It sounds to me as though Mr. Chua is trying to cover his proverbial posterior here. Basically, Aidan Fenton was taking part in a seven day workshop in Huntsville when his parents found him dead in their hotel room:

Police and paramedics were called to the Ritz Hotel in Hurstville about 9pm on Monday to reports that the boy had collapsed and was not breathing.

His parents’ screams alerted staff at the hotel, who called triple zero. A NSW Police spokesman said the boy died at the scene.

It is believed Aidan, from Prospect, had type 1 diabetes, and police are investigating whether he was no longer taking insulin before his death.

Mr Xiao’s week-long Sydney workshop cost $1800 for participants to attend, and was held at the Pan Health Medical Centre.

This Australian news story includes a video of the sort of “therapy” that Hongchi Xia teaches. I encourage you to watch the brief clip. It shows people undergoing Paida, or “slapping therapy,” during which they are seen slapping themselves on the legs, body, face and other locations until the skin was turning black and blue with some rather impressive bruising, and I call this bruising impressive as a surgeon who’s seen a lot of trauma in his residency and, for a few years after, covered trauma call as an attending. Included with the news story is a photo from Xia’s website showing a man with bruising on his abdomen that wouldn’t have been out of place in a trauma patient pulled from a crashed car.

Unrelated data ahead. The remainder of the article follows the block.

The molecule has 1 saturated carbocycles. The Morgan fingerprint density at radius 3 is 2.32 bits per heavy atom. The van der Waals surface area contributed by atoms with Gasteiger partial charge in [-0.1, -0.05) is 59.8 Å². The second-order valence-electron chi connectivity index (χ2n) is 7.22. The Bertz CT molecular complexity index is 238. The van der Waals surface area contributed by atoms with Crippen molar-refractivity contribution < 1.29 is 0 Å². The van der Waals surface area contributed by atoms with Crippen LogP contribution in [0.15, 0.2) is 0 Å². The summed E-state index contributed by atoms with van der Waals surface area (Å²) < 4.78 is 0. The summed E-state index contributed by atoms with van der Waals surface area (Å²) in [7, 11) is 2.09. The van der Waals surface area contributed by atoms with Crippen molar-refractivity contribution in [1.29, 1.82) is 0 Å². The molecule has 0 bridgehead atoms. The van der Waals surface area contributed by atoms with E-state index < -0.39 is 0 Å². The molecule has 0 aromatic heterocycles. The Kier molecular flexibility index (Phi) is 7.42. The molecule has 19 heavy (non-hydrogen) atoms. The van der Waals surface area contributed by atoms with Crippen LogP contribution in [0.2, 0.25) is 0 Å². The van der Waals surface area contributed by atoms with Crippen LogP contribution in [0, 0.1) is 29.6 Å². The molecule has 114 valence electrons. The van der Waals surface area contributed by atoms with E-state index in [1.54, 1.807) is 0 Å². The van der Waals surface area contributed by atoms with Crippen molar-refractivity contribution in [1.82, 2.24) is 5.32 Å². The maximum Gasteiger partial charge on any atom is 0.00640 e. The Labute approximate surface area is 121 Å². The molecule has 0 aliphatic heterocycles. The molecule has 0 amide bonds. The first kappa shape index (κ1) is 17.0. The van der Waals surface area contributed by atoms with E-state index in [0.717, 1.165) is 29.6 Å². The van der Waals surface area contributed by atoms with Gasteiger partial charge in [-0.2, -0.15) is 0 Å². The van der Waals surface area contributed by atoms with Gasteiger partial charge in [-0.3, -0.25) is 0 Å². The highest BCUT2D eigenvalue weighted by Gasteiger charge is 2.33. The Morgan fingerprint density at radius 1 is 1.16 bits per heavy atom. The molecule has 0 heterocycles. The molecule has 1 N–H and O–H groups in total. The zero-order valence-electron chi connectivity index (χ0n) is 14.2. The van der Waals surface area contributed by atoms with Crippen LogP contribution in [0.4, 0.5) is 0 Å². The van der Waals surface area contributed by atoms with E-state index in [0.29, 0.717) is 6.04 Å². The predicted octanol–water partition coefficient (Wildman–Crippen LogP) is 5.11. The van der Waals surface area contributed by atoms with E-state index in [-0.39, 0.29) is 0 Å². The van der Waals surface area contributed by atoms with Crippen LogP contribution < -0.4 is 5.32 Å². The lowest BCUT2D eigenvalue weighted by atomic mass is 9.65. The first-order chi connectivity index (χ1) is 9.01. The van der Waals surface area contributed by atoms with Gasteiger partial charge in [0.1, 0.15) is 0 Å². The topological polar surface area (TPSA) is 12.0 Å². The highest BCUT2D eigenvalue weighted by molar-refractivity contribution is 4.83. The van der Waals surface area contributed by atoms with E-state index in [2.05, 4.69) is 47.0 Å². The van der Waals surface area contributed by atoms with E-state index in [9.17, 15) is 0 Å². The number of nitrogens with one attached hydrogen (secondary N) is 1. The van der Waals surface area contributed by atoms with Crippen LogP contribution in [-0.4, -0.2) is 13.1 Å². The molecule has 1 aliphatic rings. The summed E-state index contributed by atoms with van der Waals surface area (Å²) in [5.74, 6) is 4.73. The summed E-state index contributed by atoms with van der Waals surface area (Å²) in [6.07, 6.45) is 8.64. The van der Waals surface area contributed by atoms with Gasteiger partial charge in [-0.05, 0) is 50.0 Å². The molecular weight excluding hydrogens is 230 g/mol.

I perused Xia’s website, PaidaLajin Self-Healing and it’s a frightening place on the Internet. Right on the English home page, it advertises Paida as “DIY,” effective, simple, low cost, safe, and universally applicable, as in “effective on about all diseases” (an exact quote). Elsewhere, we learn that Paida means to “pat and slap external skin areas to expel poisonous waste (in the form of Sha) and to restore health by facilitating the smooth flow of Qi throughout the meridians (energy channels in the body). .” (Detoxification. Of course it had to be “detoxification,” complete with acupuncture meridians.) Xia tells us that he uses disease categories “for convenience only,” and “to self heal and to help others regain health, you are advised to ‘forget the disease name.'” What is the rationale for this treatment? Vitalistic, prescientific nonsense, of course:

Paida /Inducing Sha = Elimination of the toxic waste in the body

  1. Our skin is closely related to meridians (energy channels in the body), limbs, five internal organs, six entrails and nine apertures (including the eyes, ears, nostrils, mouth, urethra and anus).
  2. Paida enhances one’s faith and power of the heart, stimulates and cleanses relevant meridians to facilitate the Qi flow. Smooth Qi flow will in turn help the circulation of blood. Clearing meridians could cure diseases.
  3. The patted and slapped parts of the body will automatically gather Qi and blood, which then facilitates their circulation. As a toxin-sweeper, the enhanced Qi automatically scans the body to locate and cleanse the blocked meridians. As a result, toxic waste, illnesses and even tumors can be cleared.